The Supreme Court has two culture-war cases on its menu this term. At the NYRB , David Cole sums up several of them.
Greece v. Galloway addresses the question of “whether government-sponsored religious speech violates the Establishment Clause.” Cole elaborates: “That test, which was most famously advanced by Justice Sandra Day O’Connor in the 1980s, asks whether a reasonable observer would understand the government to be ‘endorsing’ religion in a particular situation. Conservatives have long criticized this test as too hostile to religious expression in the public square, such as when it precludes town ‘crèche’ displays at Christmas. They tend to prefer a narrower test, articulated by Justice Anthony Kennedy, that prohibits official coercion of religious observance, but otherwise tolerates official expression of religious views. Town of Greece v. Galloway asks whether the town board of Greece—a community in upstate New York near Rochester—violates the Establishment Clause when it opens its public board meetings with a prayer, very often a distinctly Christian prayer.”
MuCullen v. Coakley is an abortion-related case, dealing with the “constitutionality of a buffer zone imposed by Massachusetts around clinics that provide abortion”:
“Thirteen years ago, in Hill v. Colorado , the Court rejected a First Amendment challenge to a law that imposed an eight-foot buffer zone around all health care facilities. The Court emphasized that the law providing for the buffer zone in Colorado was neutral in regard to the content of speech, and merely restricted the place of speech. The challengers in McCullen argue that the Massachusetts buffer zone is significantly more problematic. Its much wider buffer zone, barring even presence within 35 feet of the facility, makes virtually any communication impossible. It applies only to abortion clinics, which challengers claim makes it content-based. And the challengers argue that the law favors pro-abortion speech by exempting clinic employees.”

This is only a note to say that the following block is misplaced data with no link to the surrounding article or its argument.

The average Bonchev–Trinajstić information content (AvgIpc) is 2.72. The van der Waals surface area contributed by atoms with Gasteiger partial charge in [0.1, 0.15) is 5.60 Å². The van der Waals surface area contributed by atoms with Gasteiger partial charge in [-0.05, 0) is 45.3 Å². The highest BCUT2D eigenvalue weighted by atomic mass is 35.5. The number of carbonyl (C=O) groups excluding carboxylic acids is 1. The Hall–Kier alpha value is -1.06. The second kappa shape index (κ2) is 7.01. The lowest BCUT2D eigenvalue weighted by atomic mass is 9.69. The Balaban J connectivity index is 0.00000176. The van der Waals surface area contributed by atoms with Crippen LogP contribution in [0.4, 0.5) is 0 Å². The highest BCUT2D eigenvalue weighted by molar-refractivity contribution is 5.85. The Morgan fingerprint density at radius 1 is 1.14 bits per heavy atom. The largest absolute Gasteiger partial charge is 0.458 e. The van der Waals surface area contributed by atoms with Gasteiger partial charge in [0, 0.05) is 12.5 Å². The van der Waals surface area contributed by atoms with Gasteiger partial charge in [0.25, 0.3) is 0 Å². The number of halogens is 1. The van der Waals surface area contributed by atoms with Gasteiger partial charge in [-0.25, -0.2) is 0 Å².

Cole assumes that the “conservatives” on the Court will win these cases, but his question is what kind of conservatives they will provide to be, lower-case or upper-case: “lawyers have argued that the Court can rule for them without questioning any prior precedent—what we might call conservatism with a lower-case ‘c.’ But perhaps sensing a receptive audience, the lawyers in each case have also invited the Court to go further and overturn past precedents altogether—a dramatic step that would confirm a far more radical Court, or conservatism with a capital ‘C.’”
Cole clearly hopes the lower-cases will win.